Military March 29, 2018

1971 – My Lai Massacre: Lieutenant William Calley is convicted of premeditated murder and sentenced to life in prison.

The Mỹ Lai Massacre (/ˌmiːˈlaɪ/; Vietnamese: Thảm sát Mỹ Lai, [tʰâːm ʂǎːt mǐˀ lāːj] (About this sound listen)) was the Vietnam War mass murder of unarmed Vietnamese civilians by U.S. troops in South Vietnam on 16 March 1968. Between 347 and 504 unarmed people were massacred by the U.S. Army soldiers from Company C, 1st Battalion, 20th Infantry Regiment, 11th Brigade, 23rd (Americal) Infantry Division. Victims included men, women, children, and infants. Some of the women were gang-raped and their bodies mutilated.[1][2] Twenty-six soldiers were charged with criminal offenses, but only Lieutenant William Calley Jr., a platoon leader in C Company, was convicted. Found guilty of killing 22 villagers, he was originally given a life sentence, but served only three and a half years under house arrest.

The massacre, which was later called “the most shocking episode of the Vietnam War”,[3] took place in two hamlets of Sơn Mỹ village in Quảng Ngãi Province.[4] These hamlets were marked on the U.S. Army topographic maps as Mỹ Lai and Mỹ Khê.[5]

The U.S. Army slang name for the hamlets and sub-hamlets in that area was Pinkville,[6] and the carnage was initially referred to as the Pinkville Massacre.[7][8] Later, when the U.S. Army started its investigation, the media changed it to the Massacre at Songmy.[9] Currently, the event is referred to as the My Lai Massacre in the United States and called the Sơn Mỹ Massacre in Vietnam.[citation needed]

The incident prompted global outrage when it became public knowledge in November 1969. The massacre increased to some extent[10] domestic opposition to the U.S. involvement in the Vietnam War when the scope of killing and cover-up attempts were exposed. Initially, three U.S. servicemen who had tried to halt the massacre and rescue the hiding civilians were shunned, and even denounced as traitors by several U.S. Congressmen, including Mendel Rivers, Chairman of the House Armed Services Committee. Only after thirty years were they recognized and decorated, one posthumously, by the U.S. Army for shielding non-combatants from harm in a war zone.[11] Along with the No Gun Ri massacre in Korea eighteen years earlier, Mỹ Lai was one of the largest single massacres of civilians by U.S. forces in the 20th century.[12]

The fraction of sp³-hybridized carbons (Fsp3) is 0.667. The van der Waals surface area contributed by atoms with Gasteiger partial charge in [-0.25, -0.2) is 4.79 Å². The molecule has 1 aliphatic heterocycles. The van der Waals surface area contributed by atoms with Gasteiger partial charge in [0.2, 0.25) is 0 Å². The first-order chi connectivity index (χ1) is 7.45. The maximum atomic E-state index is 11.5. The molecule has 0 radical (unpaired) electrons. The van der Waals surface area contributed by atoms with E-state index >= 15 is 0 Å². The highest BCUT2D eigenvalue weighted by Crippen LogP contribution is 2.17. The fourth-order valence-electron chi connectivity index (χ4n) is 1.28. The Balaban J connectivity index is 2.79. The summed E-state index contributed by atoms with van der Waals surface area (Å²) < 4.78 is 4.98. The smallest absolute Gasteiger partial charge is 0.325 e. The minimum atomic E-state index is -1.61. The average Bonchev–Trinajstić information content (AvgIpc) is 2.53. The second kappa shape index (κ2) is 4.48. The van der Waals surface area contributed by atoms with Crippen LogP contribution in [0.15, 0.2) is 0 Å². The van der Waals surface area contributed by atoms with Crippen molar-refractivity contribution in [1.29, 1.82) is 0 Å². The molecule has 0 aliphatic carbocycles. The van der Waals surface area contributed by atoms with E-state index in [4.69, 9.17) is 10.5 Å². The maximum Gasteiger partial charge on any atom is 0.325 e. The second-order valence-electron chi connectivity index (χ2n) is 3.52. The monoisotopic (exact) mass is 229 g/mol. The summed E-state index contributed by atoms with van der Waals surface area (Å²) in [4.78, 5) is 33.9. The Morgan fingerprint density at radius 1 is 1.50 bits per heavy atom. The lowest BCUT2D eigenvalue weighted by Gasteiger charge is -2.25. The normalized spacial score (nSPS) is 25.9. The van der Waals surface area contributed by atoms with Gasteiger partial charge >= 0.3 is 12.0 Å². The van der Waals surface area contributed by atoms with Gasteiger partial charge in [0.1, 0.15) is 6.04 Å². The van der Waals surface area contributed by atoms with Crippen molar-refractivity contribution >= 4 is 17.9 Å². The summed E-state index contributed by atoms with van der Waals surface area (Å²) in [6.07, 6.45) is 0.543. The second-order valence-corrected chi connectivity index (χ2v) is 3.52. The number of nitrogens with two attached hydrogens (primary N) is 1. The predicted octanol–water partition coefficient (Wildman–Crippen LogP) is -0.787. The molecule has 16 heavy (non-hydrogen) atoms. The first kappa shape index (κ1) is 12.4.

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William Laws Calley Jr.[1] (born June 8, 1943) is a former United States Army officer convicted by court-martial of murdering 22 unarmed South Vietnamese civilians in the My Lai Massacre on March 16, 1968, during the Vietnam War. While not technically exonerated, after three and a half years of house arrest, Calley was released pursuant to a ruling by federal judge J. Robert Elliott who found that Calley’s trial had been prejudiced by pre-trial publicity, denial of subpoenas of certain defense witnesses, refusal of the United States House of Representatives to release testimony taken in executive session of its My Lai investigation, and inadequate notice of the charges. His initial conviction faced widespread public opposition both due to the campaign circumstances of civilian embedded Viet Cong, and due to Calley being singled out as the sole officer convicted with respect to the massacre.[2]
 
 
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House arrest

On April 1, 1971, only a day after Calley was sentenced in prison at Fort Leavenworth, President Richard Nixon ordered him transferred from Leavenworth prison to house arrest at Fort Benning, pending appeal.[18]

Calley served only three and a half years of house arrest in his quarters at Fort Benning. He petitioned the federal district court for habeas corpus on February 11, 1974, which was granted on September 25, 1974, along with his immediate release, by federal judge J. Robert Elliott. Judge Elliott determined that Calley’s trial had been prejudiced by pre-trial publicity, denial of subpoenas of certain defense witnesses, refusal of the United States House of Representatives to release testimony taken in executive session of its My Lai investigation, and inadequate notice of the charges. The judge had released Calley on bail on February 27, 1974, but an appeals court reversed Elliott’s ruling and returned Calley to U.S. Army custody on June 13, 1974. Consequently, his general court-martial conviction and dismissal from the U.S. Army were upheld; however, the prison sentence and subsequent parole obligations were commuted to time served, leaving Calley a free man.[8]